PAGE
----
Emory Law News Center

April 2016 In the News Archive | Emory University School of Law

Alexander Volokh

D.C. Circuit Court cites Volokh article in Amtrak opinion

Today, the D.C. U.S. Circuit Court of Appeals reversed course in the Amtrak case, DOT v. Association of American Railroads. The court cites Associate Professor Alexander Volokh's Harvard Journal of Law & Public Policy article, "The New Private-Regulation Skepticism: Due Process, Non-Delegation, and Antitrust Challenges." It resolves the case "pretty much exactly how I argued it should be resolved, both relying mostly on Due Process," Volokh writes for the Volokh Conspiracy.

Shepherd: Plaintiffs receive sliver of no-injury class action awards  

Shepherd: Plaintiffs receive sliver of no-injury class action awards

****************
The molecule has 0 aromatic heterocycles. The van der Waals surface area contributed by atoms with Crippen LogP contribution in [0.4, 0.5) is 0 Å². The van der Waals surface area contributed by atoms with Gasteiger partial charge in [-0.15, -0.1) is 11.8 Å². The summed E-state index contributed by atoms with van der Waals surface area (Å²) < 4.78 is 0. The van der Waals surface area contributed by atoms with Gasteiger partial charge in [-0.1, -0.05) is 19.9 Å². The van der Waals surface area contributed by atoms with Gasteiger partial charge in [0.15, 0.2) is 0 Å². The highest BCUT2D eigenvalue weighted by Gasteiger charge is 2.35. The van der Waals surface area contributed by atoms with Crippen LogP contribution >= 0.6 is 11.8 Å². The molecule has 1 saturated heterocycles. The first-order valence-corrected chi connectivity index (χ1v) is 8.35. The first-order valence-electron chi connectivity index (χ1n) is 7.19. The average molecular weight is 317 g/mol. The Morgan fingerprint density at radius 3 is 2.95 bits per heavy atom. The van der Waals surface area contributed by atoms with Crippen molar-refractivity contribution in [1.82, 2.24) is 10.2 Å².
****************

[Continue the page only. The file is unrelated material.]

"So-called no-injury class actions, in which class members can't show a clear-cut harm, primarily line the pockets of plaintiffs lawyers," Corporate Counsel says, citing Emory Law Professor Joanna Shepherd's recent empirical study. "As you'd expect, plaintiffs lawyers and defense lawyers have very different reactions to the study's findings," the story continues. "Although 60 percent of the total award may be available to class members, in reality they typically receive less than 9 percent of the total," Shepherd says.

Levine: New law modifies rules on grand jury investigations of deadly force

Levine: New law modifies rules on grand jury investigations of deadly force